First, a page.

Winston Churchill once famously quipped, “I have taken more out of alcohol than alcohol has taken out of me.”

Despite the currents, tides, cold water and marine life, it is true that open water swimmers can modify Churchill’s statement for their own purposes: “I have taken more out of open water than open water has taken out of me.”

The camaraderie, collegiality and joy shared by people who regularly swim, either alone or together in groups, is so evident.

While swimming in a pool is a great form of exercise, swimming in the open water can present unique challenges that prevent many from venturing beyond the surf or too far from the shoreline.

Cold water, rough water, surf, currents, tides, deep water and marine life (including fish) are all obstacles that open water swimmers know all too well.

But those that do take up the challenge of open water swimming, they definitely share an extremely strong common bond. Put any two open water swimmers together on a flight from San Francisco to Sydney or from London to Lisbon and they will quickly form an amicable friendship and develop a healthy mutual respect. They will share non-stop stories that generates smiles, nods and laughter. They will discuss their nervousness before a race and their sense of accomplishment after. They will compare swims of different water temperatures, distances and conditions. They will talk about feeling too cold and too warm.

They can quickly understand leaking goggles and sore muscle. They know the sting of a jellyfish or the sting of cold water. They can appreciate the feeling of swimming fast, against the currents or getting disoriented in the water. They completely understand what their new-found friend is saying without being told all the details.

Like marathon runners, deep-sea divers, mountain climbers and triathletes, open water swimmers can colorfully imagine and immediately appreciate the experiences and feelings of a fellow open water swimmer.

Those common ties generate warm feelings and magnifies a heartfelt sense of accomplishment – because they are now part of a greater community.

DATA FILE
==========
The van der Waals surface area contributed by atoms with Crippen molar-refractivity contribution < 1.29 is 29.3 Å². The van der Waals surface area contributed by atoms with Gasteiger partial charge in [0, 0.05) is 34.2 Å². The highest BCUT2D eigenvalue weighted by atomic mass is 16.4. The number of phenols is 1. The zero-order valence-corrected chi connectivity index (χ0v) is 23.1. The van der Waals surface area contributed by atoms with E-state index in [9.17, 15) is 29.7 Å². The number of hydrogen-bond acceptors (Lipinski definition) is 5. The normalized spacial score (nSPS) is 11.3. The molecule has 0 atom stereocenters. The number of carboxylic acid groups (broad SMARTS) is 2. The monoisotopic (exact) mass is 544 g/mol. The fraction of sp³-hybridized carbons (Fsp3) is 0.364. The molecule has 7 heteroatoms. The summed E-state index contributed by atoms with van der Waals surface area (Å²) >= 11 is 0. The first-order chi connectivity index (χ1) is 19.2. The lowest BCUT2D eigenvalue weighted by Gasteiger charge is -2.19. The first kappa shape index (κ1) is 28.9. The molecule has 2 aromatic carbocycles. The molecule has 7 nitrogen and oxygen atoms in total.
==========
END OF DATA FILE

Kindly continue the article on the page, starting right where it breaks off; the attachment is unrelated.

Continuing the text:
When an open water swimmer mentions to another, “I did Waikiki Roughwater Swim (or the Rottnest Channel Swim or the Great North Swim or the Midmar Mile),” the listener, if he or she has also done it, can and will immediately conjur up emotions – both positive and negative – and images – both pleasant and surprising – of the race.

When the swims are solo efforts like marathon swims in one of the Oceans Seven (Irish Channel, Cook Strait, Molokai Channel, English Channel, Catalina Channel, Tsugaru Channel and Strait of Gibraltar), the athletes will appreciate each other’s preparations and accomplishments on an intangible level of profound proportions.

The collegial atmosphere at the elite levels in major international competitions is an example of these relationships. Even after the athletes come out of the water absolutely beat, punished into submission by their competitors and the elements with some barely able to stand and others nearly unable to talk, the athletes share looks, nods, winks, hugs and handshakes that tells volumes about their deep-felt mutual respect goes beyond being able to communicate via the spoken word.

Whether you jump in the ocean and swim past the surf or you swim across a lake fighting heavy surface chop, this sense of open water adventure crosses all cultures, ages, backgrounds and abilities. The challenge – and new friendships – make all the efforts worthwhile.

And so, it does seem true that swimmers take more out of open water than open water has taken out of them.

Copyright © 2011 by Open Water Source